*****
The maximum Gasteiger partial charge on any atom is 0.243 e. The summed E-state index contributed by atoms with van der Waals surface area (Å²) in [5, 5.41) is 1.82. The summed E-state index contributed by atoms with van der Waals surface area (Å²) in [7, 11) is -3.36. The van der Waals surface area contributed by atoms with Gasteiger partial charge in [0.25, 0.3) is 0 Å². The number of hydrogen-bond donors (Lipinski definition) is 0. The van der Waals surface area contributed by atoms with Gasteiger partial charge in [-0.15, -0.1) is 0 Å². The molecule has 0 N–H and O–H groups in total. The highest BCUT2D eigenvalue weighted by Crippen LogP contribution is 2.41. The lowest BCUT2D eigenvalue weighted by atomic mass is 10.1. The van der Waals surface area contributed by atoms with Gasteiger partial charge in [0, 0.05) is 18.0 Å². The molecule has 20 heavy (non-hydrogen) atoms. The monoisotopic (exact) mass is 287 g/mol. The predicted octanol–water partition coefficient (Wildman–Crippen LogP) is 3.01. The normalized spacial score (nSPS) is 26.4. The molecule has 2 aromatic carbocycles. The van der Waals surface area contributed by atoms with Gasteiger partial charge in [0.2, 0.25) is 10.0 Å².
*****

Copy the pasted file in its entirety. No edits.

The maximum Gasteiger partial charge on any atom is 0.243 e. The summed E-state index contributed by atoms with van der Waals surface area (Å²) in [5, 5.41) is 1.82. The summed E-state index contributed by atoms with van der Waals surface area (Å²) in [7, 11) is -3.36. The van der Waals surface area contributed by atoms with Gasteiger partial charge in [0.25, 0.3) is 0 Å². The number of hydrogen-bond donors (Lipinski definition) is 0. The van der Waals surface area contributed by atoms with Gasteiger partial charge in [-0.15, -0.1) is 0 Å². The molecule has 0 N–H and O–H groups in total. The highest BCUT2D eigenvalue weighted by Crippen LogP contribution is 2.41. The lowest BCUT2D eigenvalue weighted by atomic mass is 10.1. The van der Waals surface area contributed by atoms with Gasteiger partial charge in [0, 0.05) is 18.0 Å². The molecule has 20 heavy (non-hydrogen) atoms. The monoisotopic (exact) mass is 287 g/mol. The predicted octanol–water partition coefficient (Wildman–Crippen LogP) is 3.01. The normalized spacial score (nSPS) is 26.4. The molecule has 2 aromatic carbocycles. The van der Waals surface area contributed by atoms with Gasteiger partial charge in [0.2, 0.25) is 10.0 Å².